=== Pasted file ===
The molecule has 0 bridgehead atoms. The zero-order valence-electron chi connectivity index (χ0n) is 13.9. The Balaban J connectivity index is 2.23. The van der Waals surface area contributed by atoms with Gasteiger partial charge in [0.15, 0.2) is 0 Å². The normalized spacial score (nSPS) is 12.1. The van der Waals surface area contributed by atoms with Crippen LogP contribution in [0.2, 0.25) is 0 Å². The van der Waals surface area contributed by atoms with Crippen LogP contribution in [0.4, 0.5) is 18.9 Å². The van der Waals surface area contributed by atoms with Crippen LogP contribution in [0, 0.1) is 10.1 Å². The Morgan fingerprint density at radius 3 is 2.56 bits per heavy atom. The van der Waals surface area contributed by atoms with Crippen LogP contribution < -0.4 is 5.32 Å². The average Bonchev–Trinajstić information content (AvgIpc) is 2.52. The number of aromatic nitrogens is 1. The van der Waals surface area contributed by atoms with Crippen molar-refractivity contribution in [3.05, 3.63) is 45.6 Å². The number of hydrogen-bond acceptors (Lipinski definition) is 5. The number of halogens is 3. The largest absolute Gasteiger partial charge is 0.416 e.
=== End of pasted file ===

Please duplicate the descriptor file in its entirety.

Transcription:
The molecule has 0 bridgehead atoms. The zero-order valence-electron chi connectivity index (χ0n) is 13.9. The Balaban J connectivity index is 2.23. The van der Waals surface area contributed by atoms with Gasteiger partial charge in [0.15, 0.2) is 0 Å². The normalized spacial score (nSPS) is 12.1. The van der Waals surface area contributed by atoms with Crippen LogP contribution in [0.2, 0.25) is 0 Å². The van der Waals surface area contributed by atoms with Crippen LogP contribution in [0.4, 0.5) is 18.9 Å². The van der Waals surface area contributed by atoms with Crippen LogP contribution in [0, 0.1) is 10.1 Å². The Morgan fingerprint density at radius 3 is 2.56 bits per heavy atom. The van der Waals surface area contributed by atoms with Crippen LogP contribution < -0.4 is 5.32 Å². The average Bonchev–Trinajstić information content (AvgIpc) is 2.52. The number of aromatic nitrogens is 1. The van der Waals surface area contributed by atoms with Crippen molar-refractivity contribution in [3.05, 3.63) is 45.6 Å². The number of hydrogen-bond acceptors (Lipinski definition) is 5. The number of halogens is 3. The largest absolute Gasteiger partial charge is 0.416 e.